Below is a brief summary of the council’s take on ways to improve global access and use of genomics:

  1. Promotion of genomics through advocacy

Realizing the benefits of genomic discoveries and technology in clinical care and public health occurring for most western countries, the case for advocacy of such discoveries in other parts of the world is long overdue. With every new genomic discovery and intervention, there is the potential of an increase in health care disparity and inequality among countries. To bridge this inequality gap and promote early dissemination of genomic technologies across the globe, the council urges the WHO to use its leadership role to advocate for the expanded use of genomics and make access to genomic technology affordable to all member states, especially low and middle-income countries (LMICs). Medical and scientific organizations, academic institutions, commercial and non-commercial agencies are encouraged to create equal capacities and opportunities in LMICs.

  1. Implementation of genomics methodologies

According to the report, LMICs face numerous challenges including poor health care infrastructure, lack of coherent national policies, limited number of genomics scientists, high cost of equipment and reagents, and a relative lack of local capacity to plan and carry out the needed workforce training. The council encourages WHO to provide expert counsel on the best strategies for implementation of genomics at national and regional levels. Countries should also prepare themselves by identifying priority areas for implementation and introducing pilot and national programs.

  1. Collaborations among entities engaged in genomics

To fully realize the potential of genomics in PM and PPH, larger collaborations are needed. Strategic engagement of the WHO, funding agencies, industries, academia, and civil societies is needed to invigorate and accelerate all aspects of regional and national programs that advance genomics in member states, especially LMICs. Through such collaborative efforts, local and international consortia such as Human Hereditary and Health in Africa (H3Africa), Global Alliance for Genomics & Health, and Genomic Medicine Alliance have made significant strides in individual and population health. Earlier this year, the WHO launched a 10-year global pathogen genomic surveillance strategy to foster collaborations between regional and international disease control programs and surveillance networks.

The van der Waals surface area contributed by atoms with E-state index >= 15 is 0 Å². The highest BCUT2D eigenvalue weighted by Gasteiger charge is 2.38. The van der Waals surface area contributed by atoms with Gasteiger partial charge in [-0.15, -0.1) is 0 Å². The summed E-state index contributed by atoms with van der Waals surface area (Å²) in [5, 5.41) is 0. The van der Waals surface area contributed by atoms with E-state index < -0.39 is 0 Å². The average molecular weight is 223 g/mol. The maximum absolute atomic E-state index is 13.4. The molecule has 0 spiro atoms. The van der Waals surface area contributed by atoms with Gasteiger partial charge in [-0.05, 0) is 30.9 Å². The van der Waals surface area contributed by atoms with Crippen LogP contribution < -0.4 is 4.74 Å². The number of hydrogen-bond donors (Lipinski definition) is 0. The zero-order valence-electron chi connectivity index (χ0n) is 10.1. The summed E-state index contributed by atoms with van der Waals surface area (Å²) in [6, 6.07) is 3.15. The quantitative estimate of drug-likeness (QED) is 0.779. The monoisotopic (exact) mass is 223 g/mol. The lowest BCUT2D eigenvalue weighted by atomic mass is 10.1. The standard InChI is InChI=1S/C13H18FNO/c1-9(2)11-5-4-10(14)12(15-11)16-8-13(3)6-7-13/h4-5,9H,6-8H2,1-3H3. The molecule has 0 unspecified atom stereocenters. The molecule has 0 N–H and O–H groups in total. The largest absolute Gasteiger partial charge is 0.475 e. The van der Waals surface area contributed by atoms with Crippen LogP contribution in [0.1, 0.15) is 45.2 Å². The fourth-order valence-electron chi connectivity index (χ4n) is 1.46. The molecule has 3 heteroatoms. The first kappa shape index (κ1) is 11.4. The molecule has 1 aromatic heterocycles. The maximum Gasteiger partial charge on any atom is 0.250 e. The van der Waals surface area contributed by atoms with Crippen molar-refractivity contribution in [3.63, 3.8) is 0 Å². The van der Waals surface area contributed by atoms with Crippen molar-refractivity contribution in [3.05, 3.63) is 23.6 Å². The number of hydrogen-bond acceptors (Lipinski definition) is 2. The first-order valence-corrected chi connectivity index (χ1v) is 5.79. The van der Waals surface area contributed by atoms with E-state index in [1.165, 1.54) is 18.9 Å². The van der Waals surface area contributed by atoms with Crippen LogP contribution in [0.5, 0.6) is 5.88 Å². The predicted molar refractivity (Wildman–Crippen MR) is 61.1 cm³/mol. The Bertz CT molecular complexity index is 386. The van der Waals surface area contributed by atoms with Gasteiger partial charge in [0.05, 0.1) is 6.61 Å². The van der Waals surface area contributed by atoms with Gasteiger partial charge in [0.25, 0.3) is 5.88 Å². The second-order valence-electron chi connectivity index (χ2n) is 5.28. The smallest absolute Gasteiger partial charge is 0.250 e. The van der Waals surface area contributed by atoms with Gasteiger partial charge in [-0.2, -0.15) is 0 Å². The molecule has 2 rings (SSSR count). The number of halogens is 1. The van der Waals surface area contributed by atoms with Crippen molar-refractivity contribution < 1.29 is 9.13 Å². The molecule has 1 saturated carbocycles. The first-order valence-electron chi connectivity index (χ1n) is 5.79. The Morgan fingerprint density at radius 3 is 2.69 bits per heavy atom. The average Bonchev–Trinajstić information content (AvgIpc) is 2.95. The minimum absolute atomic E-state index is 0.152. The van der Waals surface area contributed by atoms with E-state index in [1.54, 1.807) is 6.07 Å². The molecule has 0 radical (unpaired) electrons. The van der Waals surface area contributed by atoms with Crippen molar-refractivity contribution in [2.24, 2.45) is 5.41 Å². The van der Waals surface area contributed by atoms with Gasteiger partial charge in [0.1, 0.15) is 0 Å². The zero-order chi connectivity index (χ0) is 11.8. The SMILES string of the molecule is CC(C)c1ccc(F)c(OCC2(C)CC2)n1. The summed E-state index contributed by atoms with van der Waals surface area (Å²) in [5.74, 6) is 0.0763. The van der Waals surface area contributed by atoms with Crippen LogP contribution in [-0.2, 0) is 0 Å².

1. Attention to the ethical, legal, and social issues raised by genomics

The council urges the WHO to take a leading role in ensuring the ethical, legal, equitable use, and responsible sharing of genomic information through effective supervision, national and international rules, and standards.

Going forward

Ensuring health equity in the implementation of genomics is a public health imperative. As we push for the inclusion of more precision in both clinical care and public health across the globe, the new report makes clear that new genomic technologies should be available to all, not just a few privileged regions. The report calls for a robust roadmap for using genomic technologies to improve global health. A multi-faceted approach that fosters health equity and enhances capacity development will be crucial for this journey.

Posted on by Jeffery Osei, Department of Epidemiology, Emory University Rollins School of Public Health, Atlanta, Georgia; George Mensah, Center for Translation Research and Implementation Science, National Heart, Lung, Blood Institute, Bethesda, Maryland; Muin J. Khoury, Office of Genomics and Precision Public Health, Atlanta, GeorgiaTags ,
Page last reviewed: September 12, 2022
Page last updated: September 12, 2022